This morning’s yoga practice was about heroes. After all, we are on the island where, with the help of Ariadne, the Athenian hero, Theseus, slew the Minotaur. And after yesterday’s paddling we all felt a bit like heroes. It didn’t make verasana (hero pose) any easier, but with help, everyone did get up into hand stand.
We kayaked about 3 miles this morning, past Red beach, to a beach in a hidden cove. We took picnic lunches up to a one room place with a large shaded patio in front. Turns out to be the beach place of a local guy who loves it when people come and visit. He speaks Greek and German so there was not much conversation going. Them he brought out his lyre and played a few songs for us. I thunk he invites people so he can play for them. As we were leaving, a tour boat pulled in and I’m sure he was planning to play for them as well.
We rushed out as our guides checked the local ocean conditions and read warnings of violent swells. Turned out not to be, thank goodness. Still, we paddled back in record time in anticipation of possible rough seas. Joan and I found our kayaking rhythm and were not last in for a change.
The early return gave us a chance to nap before a late afternoon yoga class. One of the guys requested a flow class, so we went in that direction – as much as I am willing to go. Whatever you call it, it was a strong practice and not the restorative session we planned. Love that everyone kept up in spite of sore muscles from 6 nautical miles of kayaking n up to 6ft swells.

Matala October 6, 2015

This morning was our first yoga class. We met at 7am and practiced outside, by the pool. We started with the story of Apollo and Daphne. I always think of Bernini’s statue of them at the Borghese in Rome. Anyway, our tree poses were inspired. Then we were off in our kayaks to practice our ‘dumps and rescues.’ I’m in a double with Joan, and she did great for her first time.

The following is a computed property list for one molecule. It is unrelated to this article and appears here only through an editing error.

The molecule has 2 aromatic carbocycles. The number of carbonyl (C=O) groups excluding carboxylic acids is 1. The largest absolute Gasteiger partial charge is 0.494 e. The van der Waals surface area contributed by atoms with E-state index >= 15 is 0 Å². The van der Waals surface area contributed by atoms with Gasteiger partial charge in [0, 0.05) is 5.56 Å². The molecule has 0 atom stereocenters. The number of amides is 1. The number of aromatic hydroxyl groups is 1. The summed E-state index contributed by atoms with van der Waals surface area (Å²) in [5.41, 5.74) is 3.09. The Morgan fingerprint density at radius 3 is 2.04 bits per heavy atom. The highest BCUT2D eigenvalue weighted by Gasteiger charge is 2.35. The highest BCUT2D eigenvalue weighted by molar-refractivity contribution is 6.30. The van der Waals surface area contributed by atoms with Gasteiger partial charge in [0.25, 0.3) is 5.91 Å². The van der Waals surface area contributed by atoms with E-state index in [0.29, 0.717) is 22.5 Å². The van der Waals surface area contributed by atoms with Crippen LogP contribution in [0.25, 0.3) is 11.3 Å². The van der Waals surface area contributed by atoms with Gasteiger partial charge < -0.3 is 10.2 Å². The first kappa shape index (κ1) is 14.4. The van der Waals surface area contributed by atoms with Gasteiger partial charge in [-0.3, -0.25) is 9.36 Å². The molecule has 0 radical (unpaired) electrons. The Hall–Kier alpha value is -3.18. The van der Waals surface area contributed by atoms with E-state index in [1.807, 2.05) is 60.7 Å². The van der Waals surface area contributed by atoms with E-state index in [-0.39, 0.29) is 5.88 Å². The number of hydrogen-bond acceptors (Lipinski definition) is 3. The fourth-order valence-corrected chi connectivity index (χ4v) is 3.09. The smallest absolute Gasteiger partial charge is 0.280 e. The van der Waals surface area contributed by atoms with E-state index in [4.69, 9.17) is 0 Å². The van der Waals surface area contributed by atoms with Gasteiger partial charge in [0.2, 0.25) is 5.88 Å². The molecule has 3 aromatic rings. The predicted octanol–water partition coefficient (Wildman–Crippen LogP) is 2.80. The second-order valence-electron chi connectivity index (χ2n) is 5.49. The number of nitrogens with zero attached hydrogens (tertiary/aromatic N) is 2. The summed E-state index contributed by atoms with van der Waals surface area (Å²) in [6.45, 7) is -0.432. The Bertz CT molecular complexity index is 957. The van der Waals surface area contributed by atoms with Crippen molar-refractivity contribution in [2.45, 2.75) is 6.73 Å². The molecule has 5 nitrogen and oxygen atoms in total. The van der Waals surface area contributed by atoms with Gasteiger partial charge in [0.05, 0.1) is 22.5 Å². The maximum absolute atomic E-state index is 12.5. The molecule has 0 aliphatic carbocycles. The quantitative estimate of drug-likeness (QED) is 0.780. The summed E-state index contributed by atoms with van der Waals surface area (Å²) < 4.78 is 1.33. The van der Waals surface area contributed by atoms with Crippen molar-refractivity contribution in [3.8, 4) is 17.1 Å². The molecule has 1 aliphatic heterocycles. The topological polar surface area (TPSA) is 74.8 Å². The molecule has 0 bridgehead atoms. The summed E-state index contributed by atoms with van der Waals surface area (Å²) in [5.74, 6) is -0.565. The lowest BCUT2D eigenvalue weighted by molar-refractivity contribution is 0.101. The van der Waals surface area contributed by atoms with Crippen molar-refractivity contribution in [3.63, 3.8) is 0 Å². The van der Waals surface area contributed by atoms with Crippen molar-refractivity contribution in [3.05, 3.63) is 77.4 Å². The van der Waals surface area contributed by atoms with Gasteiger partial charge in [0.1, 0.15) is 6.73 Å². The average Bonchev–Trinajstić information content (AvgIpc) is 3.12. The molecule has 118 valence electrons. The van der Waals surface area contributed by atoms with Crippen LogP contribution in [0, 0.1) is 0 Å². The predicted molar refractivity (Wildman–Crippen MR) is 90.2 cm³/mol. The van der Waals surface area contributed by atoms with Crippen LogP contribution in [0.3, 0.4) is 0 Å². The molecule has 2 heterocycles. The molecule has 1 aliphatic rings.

That out of the way, (we all passed) we kayaked about a half hour to Red Beach. It’s the local nude beach and we were the morning’s entertainment. The surf was pretty high and the first kayak in rolled over. I was sure we might follow, but our guides brought us in like the guys on airport runways…”arm gestures sending us a bit to the left, back off during the wave, come in straight ahead”.  It was smooth and successful.
A few minutes later, our guides brought over a bucket of wet, gray clay. We covered ourselves and set out in the sun to dry. We washed off in the ocean, smooth and exfoliated, and paddled in the other direction for a late lunch. That launch was rougher and we took on a ton of water. Now we know how to pump out the kayak while at sea. By the time we set out to return to Matala, the  waves were pretty intense and we did some rocking and rolling. After another successful landing, we had a quick rest then left for a sunset hike. Our guide Eric was waiting up at the top with a spread of drinks and snacks. He played guitar for us as we watched the sun set into the ocean and Elana (another one of our 3 guides, and I practiced a few poses. Pretty wonderful day.
We walked over to dinner at a sweet restaurant where the head chef is a classic Greek yia yia (grandmother), short, squat, dressed in black and a killer cook. The whole family works there and she came out to share a raki with us before we left.